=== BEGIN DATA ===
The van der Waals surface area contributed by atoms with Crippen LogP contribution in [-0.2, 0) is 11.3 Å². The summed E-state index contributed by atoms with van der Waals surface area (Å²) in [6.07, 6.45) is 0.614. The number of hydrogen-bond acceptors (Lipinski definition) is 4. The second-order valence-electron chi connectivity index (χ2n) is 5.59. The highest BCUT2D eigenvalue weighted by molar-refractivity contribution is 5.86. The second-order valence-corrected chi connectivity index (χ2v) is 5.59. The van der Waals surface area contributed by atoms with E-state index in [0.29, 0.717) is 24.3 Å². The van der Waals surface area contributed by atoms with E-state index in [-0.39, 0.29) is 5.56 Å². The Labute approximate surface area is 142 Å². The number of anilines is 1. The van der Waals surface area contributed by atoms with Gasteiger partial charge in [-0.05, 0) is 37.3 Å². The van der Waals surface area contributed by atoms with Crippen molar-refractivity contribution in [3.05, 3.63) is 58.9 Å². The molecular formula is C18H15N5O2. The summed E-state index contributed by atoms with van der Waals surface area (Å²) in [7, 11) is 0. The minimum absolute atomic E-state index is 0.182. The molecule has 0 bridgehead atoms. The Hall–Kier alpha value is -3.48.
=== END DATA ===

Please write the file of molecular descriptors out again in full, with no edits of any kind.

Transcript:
The van der Waals surface area contributed by atoms with Crippen LogP contribution in [-0.2, 0) is 11.3 Å². The summed E-state index contributed by atoms with van der Waals surface area (Å²) in [6.07, 6.45) is 0.614. The number of hydrogen-bond acceptors (Lipinski definition) is 4. The second-order valence-electron chi connectivity index (χ2n) is 5.59. The highest BCUT2D eigenvalue weighted by molar-refractivity contribution is 5.86. The second-order valence-corrected chi connectivity index (χ2v) is 5.59. The van der Waals surface area contributed by atoms with E-state index in [0.29, 0.717) is 24.3 Å². The van der Waals surface area contributed by atoms with E-state index in [-0.39, 0.29) is 5.56 Å². The Labute approximate surface area is 142 Å². The number of anilines is 1. The van der Waals surface area contributed by atoms with Gasteiger partial charge in [-0.05, 0) is 37.3 Å². The van der Waals surface area contributed by atoms with Crippen molar-refractivity contribution in [3.05, 3.63) is 58.9 Å². The molecular formula is C18H15N5O2. The summed E-state index contributed by atoms with van der Waals surface area (Å²) in [7, 11) is 0. The minimum absolute atomic E-state index is 0.182. The molecule has 0 bridgehead atoms. The Hall–Kier alpha value is -3.48.